Also beginning in 1983 and faring better than Just Amazing! was the series dubbed “The Kamikaze Mastermind”. Like the Yorkshire Television vehicle, Ultra Quizwas based on an overseas game show. In this case, a programme that had been running on Japan’s Nippon Television since 1976 over four successive Thursday nights every November. Each series would begin with 20,000 contestants gathered in a Tokyo Stadium. This number would whittle down via a series of challenges and questions until the remaining contestants were left to face ordeals such as eating a whole chicken. The show intrigued the Brits and a number of clips were shown on the BBC magazine programme Nationwide. It could only be a matter of time before a British version was made.
“It was a bit of a work up!” recalls series cameraman Graeme Wall. “TVS had to get dispensation from the IBA for the £10,000 prize as the rules stated the maximum cash prize in a game show was £1,000. They got round it by aggregating the prize money over the series”. Presented by Michael Aspel (from the TVS studio), Jonathan King and Sally James (both on outside broadcast), Ultra Quiz, while choosing not to subject contestants to ordeals as nasty as the Japanese version, retained the original’s premise of employing a number of different outside locations throughout the series. “For some it will be no more than a day trip to Brighton,” confirmed TV Times journalist Stewart Knowles. “But for others … it is the first stage of a fantastic 16,000 mile journey into Europe, the Middle East and Asia, with exotic foods, all the champagne they can drink and the chance of £10,000 at the end of it”.
Ultra Quiz represented a scale of ambition never before seen on a British game show. 4,000 people applied and the 2,000 selected (each screened to ensure they possessed a valid passport, as well as the requisite level of physical fitness required to endure the Ultra Quiz challenge) were invited to assemble on Brighton seafront. “It has to be planned like a military operation,” explained production manager Ray Whittington. “Everything had to be meticulously planned beforehand,” confirmed Graeme Wall, “something that is sadly lacking today”. 20 coaches were arranged to meet contestants at Brighton Station, and 20 policemen were assigned to crowd control. Security checks were carried out to ensure only genuine contestants were allowed to participate, a vast white plastic tick and cross were placed on the ground to denote where the contestants would stand, and each competitor was provided with a coloured balloon that would be released as they became eliminated. All-in-all a highly complex enterprise.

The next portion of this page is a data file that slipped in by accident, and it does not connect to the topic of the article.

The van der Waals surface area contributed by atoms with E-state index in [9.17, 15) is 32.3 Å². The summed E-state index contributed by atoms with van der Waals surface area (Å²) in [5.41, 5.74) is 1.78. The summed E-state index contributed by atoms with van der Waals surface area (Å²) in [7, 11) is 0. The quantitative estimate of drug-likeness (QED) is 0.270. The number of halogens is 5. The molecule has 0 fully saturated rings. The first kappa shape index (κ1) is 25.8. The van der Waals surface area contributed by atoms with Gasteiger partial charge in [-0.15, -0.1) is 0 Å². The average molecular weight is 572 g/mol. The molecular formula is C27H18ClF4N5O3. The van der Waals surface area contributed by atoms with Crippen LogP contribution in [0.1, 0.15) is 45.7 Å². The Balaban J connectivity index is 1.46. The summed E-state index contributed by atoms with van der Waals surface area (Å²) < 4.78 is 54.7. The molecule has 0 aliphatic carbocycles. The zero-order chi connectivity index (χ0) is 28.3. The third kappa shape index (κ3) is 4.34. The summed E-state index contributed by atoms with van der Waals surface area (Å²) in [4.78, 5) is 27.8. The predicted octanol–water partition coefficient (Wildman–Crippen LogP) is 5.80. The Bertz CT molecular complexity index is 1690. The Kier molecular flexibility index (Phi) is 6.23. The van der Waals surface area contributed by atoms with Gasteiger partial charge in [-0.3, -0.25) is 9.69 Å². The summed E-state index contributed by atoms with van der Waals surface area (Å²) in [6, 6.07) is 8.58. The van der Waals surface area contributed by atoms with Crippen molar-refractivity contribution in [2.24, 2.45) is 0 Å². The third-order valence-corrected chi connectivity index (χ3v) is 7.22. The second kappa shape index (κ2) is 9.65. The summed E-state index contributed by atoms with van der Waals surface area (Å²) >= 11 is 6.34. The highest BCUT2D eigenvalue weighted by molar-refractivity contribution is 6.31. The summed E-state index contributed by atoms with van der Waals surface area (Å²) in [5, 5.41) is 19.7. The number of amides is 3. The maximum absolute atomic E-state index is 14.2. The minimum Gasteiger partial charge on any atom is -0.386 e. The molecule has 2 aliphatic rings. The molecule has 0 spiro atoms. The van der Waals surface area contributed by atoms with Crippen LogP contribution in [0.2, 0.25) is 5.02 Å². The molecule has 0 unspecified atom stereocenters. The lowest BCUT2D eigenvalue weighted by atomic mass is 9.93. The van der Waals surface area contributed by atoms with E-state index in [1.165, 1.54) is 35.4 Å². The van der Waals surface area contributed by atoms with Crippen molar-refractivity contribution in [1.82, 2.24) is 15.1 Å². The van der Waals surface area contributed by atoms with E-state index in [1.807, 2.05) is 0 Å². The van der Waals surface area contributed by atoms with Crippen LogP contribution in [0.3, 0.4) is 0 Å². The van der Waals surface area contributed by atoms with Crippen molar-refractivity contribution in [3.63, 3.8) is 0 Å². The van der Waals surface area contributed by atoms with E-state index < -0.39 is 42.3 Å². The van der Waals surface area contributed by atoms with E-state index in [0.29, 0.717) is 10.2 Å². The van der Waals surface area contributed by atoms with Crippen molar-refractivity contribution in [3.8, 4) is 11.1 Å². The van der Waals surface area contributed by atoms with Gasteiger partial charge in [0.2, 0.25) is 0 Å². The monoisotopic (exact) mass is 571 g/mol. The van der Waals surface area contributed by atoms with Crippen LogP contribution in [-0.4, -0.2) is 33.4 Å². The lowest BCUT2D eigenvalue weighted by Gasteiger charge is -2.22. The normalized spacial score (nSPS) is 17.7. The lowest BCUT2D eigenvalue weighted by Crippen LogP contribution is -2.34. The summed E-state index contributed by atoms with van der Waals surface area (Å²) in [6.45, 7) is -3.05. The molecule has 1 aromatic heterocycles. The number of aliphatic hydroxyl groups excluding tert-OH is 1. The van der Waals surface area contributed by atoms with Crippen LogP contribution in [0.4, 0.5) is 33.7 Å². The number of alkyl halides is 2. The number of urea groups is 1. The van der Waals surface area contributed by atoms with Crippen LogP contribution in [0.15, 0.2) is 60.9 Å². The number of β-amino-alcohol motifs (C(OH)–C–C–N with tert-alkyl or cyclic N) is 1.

The show’s games and quizzes were devised by Jeremy Beadle, and in order to whittle down the original 2,000 contestants to the required 200, they had to endure a number of rounds involving a piano-smashing karate team, a parachute jump by a member of the Royal Green Jacket’s Parachute team and a stunt involving Eddie Kidd and jet-propelled water skis. The remaining contestants were decamped to Hampshire’s Watercress Line (a steam railway run by a group of enthusiasts) where further games awaited them. “Among the guest artists taking part was the late Willie Rushton, who was a great favourite with both the crew and the contestants,” remembers Wall. “One episode was filmed on the Mid-Hants railway with Arnold Ridley (Private Godfrey in Dad`s Army) in his role as author of the play Ghost Train. This was before the betacam revolution and everything was shot on outside broadcast cameras on long cables (multicore, no triax) which imposed restrictions on what we could do.”